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Questions and Listening

posted Nov 28, 2015, 6:50 AM by Rebecca Baumann
As a consultant, although I come with a lot of experience and knowledge, my first job is to listen.  I listen to foundations:  Who are they, and what do they want to fund?  I listen to my client nonprofits: What do they do?  What makes them unique?  What do they need to be more successful?  I listen to the executive directors:  What are the obvious challenges in their organization?  How are they felling about their progress?  What else is happening in their lives?  And I listen to board members:  How well do they understand their roles as a board member?  Why are they serving? How much more are they willing to give?

Along with listening is learning to ask the right questions.  If we can ask the right question, the answer will more easily appear, but we need to listen—without judgement and without assuming the answers.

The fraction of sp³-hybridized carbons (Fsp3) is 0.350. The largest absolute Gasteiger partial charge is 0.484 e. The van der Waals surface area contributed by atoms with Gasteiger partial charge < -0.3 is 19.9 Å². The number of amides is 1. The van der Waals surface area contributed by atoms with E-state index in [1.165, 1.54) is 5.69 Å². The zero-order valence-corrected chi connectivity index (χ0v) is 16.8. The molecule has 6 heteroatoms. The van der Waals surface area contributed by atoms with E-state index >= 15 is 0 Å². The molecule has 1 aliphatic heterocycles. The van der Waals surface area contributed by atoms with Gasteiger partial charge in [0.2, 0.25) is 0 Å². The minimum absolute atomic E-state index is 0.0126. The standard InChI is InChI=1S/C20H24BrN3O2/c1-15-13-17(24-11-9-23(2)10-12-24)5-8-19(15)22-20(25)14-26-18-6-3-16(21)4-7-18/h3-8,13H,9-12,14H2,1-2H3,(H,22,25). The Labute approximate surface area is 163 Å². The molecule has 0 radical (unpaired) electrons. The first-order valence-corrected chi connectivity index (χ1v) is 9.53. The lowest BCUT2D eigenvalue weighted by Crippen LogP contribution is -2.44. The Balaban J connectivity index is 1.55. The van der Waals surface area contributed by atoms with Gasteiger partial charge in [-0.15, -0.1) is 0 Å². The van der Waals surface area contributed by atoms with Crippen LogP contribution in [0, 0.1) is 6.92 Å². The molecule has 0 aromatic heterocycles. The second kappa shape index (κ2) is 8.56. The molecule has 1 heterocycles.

From this rich point of information, I can assist with the next best step.

Quite a few years ago, before the benefit of GPS, my sister and I were in an unfamiliar part of rural Ohio with what we thought were good directions to find our destination.  We were mistaken, however, about which way to turn at the end of the driveway and at the very start, headed off in the wrong direction.  Needless to say, every turn thereafter only led us into new variations of being lost.

To avoid being lost with your first steps in grant writing, board development, strategic development or job fulfillment, take some time to listen, ask good questions, and then plan your direction with informed consideration and confidence.